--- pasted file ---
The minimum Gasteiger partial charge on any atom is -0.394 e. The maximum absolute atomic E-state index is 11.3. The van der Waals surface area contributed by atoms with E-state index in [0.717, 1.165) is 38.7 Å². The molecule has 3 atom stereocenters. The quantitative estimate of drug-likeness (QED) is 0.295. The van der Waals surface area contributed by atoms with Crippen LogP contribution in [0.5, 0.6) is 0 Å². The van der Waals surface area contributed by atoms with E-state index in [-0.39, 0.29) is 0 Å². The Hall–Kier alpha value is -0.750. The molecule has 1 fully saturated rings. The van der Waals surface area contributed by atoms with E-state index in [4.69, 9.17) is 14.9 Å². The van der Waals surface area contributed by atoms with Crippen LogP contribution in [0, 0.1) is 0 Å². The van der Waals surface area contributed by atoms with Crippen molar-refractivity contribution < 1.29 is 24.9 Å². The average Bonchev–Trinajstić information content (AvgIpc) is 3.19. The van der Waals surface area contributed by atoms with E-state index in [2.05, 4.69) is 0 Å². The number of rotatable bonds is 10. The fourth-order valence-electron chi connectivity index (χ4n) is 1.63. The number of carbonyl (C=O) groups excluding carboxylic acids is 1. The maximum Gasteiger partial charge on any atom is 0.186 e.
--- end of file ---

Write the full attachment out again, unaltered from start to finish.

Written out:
The minimum Gasteiger partial charge on any atom is -0.394 e. The maximum absolute atomic E-state index is 11.3. The van der Waals surface area contributed by atoms with E-state index in [0.717, 1.165) is 38.7 Å². The molecule has 3 atom stereocenters. The quantitative estimate of drug-likeness (QED) is 0.295. The van der Waals surface area contributed by atoms with Crippen LogP contribution in [0.5, 0.6) is 0 Å². The van der Waals surface area contributed by atoms with E-state index in [-0.39, 0.29) is 0 Å². The Hall–Kier alpha value is -0.750. The molecule has 1 fully saturated rings. The van der Waals surface area contributed by atoms with E-state index in [4.69, 9.17) is 14.9 Å². The van der Waals surface area contributed by atoms with Crippen LogP contribution in [0, 0.1) is 0 Å². The van der Waals surface area contributed by atoms with Crippen molar-refractivity contribution < 1.29 is 24.9 Å². The average Bonchev–Trinajstić information content (AvgIpc) is 3.19. The van der Waals surface area contributed by atoms with E-state index in [2.05, 4.69) is 0 Å². The number of rotatable bonds is 10. The fourth-order valence-electron chi connectivity index (χ4n) is 1.63. The number of carbonyl (C=O) groups excluding carboxylic acids is 1. The maximum Gasteiger partial charge on any atom is 0.186 e.